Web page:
Underwater time has been a highlight of the past month.  The waters are gin clear as long as you time it right.  High, slack time is the best time to snorkel, especially around the cuts of the island chain.  This is when the clear ocean waters have washed in and life is teaming with fresh nutrients coming in from the sea.

The corals appear to be singing with joy as they open their polyps wide to take in the bounty.  Even as the reefs are in rough shape, shifting into the perspective of the photographer or marine enthusiast easily reveals the beauty of life thriving.  I love to see corals in full bloom, so to speak.

I’m still getting to know all of the types of coral and their variations ~ sea rods, brain coral, leaf coral, star coral, etc ~ and have found a few new types to identify.  

Elliptical star coral

Elliptical star coral

Smooth star coral

Thin lettuce leaf coral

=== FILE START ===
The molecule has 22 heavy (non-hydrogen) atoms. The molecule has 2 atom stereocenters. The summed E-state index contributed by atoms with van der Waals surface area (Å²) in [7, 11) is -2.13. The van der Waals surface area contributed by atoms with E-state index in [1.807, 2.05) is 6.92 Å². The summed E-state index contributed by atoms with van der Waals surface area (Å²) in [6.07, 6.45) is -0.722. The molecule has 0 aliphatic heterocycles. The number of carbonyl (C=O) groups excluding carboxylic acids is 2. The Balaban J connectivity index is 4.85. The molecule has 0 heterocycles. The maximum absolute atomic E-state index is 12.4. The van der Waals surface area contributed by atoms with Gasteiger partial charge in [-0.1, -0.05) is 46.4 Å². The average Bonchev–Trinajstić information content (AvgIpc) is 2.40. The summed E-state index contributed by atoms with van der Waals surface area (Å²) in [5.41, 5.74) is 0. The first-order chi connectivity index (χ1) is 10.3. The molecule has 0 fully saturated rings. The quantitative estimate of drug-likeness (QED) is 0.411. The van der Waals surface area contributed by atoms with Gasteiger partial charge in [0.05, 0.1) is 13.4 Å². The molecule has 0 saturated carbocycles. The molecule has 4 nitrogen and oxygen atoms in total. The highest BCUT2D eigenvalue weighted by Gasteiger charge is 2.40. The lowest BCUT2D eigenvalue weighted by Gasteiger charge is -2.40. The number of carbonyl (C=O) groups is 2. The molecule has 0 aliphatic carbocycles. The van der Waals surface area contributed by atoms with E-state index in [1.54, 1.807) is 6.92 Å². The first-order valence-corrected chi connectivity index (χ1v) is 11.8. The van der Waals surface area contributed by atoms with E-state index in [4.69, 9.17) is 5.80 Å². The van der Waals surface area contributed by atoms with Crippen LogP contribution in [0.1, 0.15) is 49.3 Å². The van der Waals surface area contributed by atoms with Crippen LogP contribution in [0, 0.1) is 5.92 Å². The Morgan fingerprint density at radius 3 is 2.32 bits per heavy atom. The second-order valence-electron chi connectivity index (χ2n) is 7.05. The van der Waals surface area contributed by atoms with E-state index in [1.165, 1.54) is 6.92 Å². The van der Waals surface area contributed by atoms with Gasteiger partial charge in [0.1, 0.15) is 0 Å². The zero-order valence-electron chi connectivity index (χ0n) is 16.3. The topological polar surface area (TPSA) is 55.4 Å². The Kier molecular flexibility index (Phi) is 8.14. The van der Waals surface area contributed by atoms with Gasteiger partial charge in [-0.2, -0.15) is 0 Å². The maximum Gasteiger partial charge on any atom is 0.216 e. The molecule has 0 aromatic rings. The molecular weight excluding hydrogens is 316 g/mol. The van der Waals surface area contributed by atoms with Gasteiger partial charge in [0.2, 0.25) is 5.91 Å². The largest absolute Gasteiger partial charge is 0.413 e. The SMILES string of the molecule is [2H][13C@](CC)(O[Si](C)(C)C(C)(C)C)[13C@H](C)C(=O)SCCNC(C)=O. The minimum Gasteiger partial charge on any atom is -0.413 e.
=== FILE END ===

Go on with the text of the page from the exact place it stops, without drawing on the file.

Clubtip finger coral

I also came across clusters of button tunicates in a couple of small rock crevices around the same rock.  The tunicates are 1/4” each and form a small colony of a handful of individuals surrounding a shared excurrent siphon.  These colonies often cluster together in a protected place while in position to take in food from the currents.

You can see the scale of the button tunicates next to a saddled blenny, who was vying for my attention the whole time I was taking photos of the tunicates.  

Finally, I gave him my full attention and you can see above that he is just 1.5 inches long next to my gloved fingers.

My last snorkel in the Ragged islands for the year was another picture perfect day.  Not only was I with two of my favorite people Rita & Leslie, but we lingered in the warming waters for hours to find plenty of fish to greet us (including a bull shark, who we left to his own reef).

I found several fish that I don’t see in the Bahamas often or that are hard to photograph.  

Busy beaugregory

Reef squirrelfish getting a cleaning

Rainbow wrasse (new to me)

Juvenile rock beauty

Fairy basslet hanging upside-down

Strawberry grouper (aka rock hind)

Dusky squirrelfish

Barred hamlet

Coney grouper

It was a phenomenal fish day!!!

© M&M 2019